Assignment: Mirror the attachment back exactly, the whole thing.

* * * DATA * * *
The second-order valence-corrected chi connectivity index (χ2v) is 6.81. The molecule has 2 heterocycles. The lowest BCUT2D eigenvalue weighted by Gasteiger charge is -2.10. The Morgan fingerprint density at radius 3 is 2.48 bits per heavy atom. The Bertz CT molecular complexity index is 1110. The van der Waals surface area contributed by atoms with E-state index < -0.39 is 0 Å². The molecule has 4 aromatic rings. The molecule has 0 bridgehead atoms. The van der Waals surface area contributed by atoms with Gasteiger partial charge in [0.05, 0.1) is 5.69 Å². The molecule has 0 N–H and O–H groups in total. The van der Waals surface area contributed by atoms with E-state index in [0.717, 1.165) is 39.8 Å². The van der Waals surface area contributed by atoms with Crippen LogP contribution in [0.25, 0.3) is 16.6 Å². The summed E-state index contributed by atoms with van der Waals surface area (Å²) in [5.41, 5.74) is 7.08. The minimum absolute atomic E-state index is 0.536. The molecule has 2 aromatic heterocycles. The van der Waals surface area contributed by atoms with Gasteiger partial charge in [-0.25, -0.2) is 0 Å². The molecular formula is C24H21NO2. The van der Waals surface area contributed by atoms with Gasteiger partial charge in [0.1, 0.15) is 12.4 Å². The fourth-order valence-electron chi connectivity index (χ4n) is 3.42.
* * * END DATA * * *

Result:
The second-order valence-corrected chi connectivity index (χ2v) is 6.81. The molecule has 2 heterocycles. The lowest BCUT2D eigenvalue weighted by Gasteiger charge is -2.10. The Morgan fingerprint density at radius 3 is 2.48 bits per heavy atom. The Bertz CT molecular complexity index is 1110. The van der Waals surface area contributed by atoms with E-state index < -0.39 is 0 Å². The molecule has 4 aromatic rings. The molecule has 0 bridgehead atoms. The van der Waals surface area contributed by atoms with Gasteiger partial charge in [0.05, 0.1) is 5.69 Å². The molecule has 0 N–H and O–H groups in total. The van der Waals surface area contributed by atoms with E-state index in [0.717, 1.165) is 39.8 Å². The van der Waals surface area contributed by atoms with Crippen LogP contribution in [0.25, 0.3) is 16.6 Å². The summed E-state index contributed by atoms with van der Waals surface area (Å²) in [5.41, 5.74) is 7.08. The minimum absolute atomic E-state index is 0.536. The molecule has 2 aromatic heterocycles. The van der Waals surface area contributed by atoms with Gasteiger partial charge in [-0.25, -0.2) is 0 Å². The molecular formula is C24H21NO2. The van der Waals surface area contributed by atoms with Gasteiger partial charge in [0.1, 0.15) is 12.4 Å². The fourth-order valence-electron chi connectivity index (χ4n) is 3.42.